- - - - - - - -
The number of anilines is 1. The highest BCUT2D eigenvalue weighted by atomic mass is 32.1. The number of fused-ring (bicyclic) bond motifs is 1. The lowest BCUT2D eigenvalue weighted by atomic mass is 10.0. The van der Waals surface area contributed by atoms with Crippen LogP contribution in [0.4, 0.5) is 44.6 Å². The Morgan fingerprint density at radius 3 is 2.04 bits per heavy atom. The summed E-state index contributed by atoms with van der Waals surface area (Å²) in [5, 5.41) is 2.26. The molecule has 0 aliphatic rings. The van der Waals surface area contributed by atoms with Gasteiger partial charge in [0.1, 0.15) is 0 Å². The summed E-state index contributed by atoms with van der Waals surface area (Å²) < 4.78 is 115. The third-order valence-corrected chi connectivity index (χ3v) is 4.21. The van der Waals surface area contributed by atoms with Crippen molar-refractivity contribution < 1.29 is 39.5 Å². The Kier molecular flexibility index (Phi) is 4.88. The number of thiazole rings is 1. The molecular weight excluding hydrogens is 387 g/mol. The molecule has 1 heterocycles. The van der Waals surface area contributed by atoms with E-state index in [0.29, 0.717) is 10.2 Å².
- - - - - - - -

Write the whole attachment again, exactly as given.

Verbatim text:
The number of anilines is 1. The highest BCUT2D eigenvalue weighted by atomic mass is 32.1. The number of fused-ring (bicyclic) bond motifs is 1. The lowest BCUT2D eigenvalue weighted by atomic mass is 10.0. The van der Waals surface area contributed by atoms with Crippen LogP contribution in [0.4, 0.5) is 44.6 Å². The Morgan fingerprint density at radius 3 is 2.04 bits per heavy atom. The summed E-state index contributed by atoms with van der Waals surface area (Å²) in [5, 5.41) is 2.26. The molecule has 0 aliphatic rings. The van der Waals surface area contributed by atoms with Gasteiger partial charge in [0.1, 0.15) is 0 Å². The summed E-state index contributed by atoms with van der Waals surface area (Å²) < 4.78 is 115. The third-order valence-corrected chi connectivity index (χ3v) is 4.21. The van der Waals surface area contributed by atoms with Crippen molar-refractivity contribution < 1.29 is 39.5 Å². The Kier molecular flexibility index (Phi) is 4.88. The number of thiazole rings is 1. The molecular weight excluding hydrogens is 387 g/mol. The molecule has 1 heterocycles. The van der Waals surface area contributed by atoms with E-state index in [0.29, 0.717) is 10.2 Å².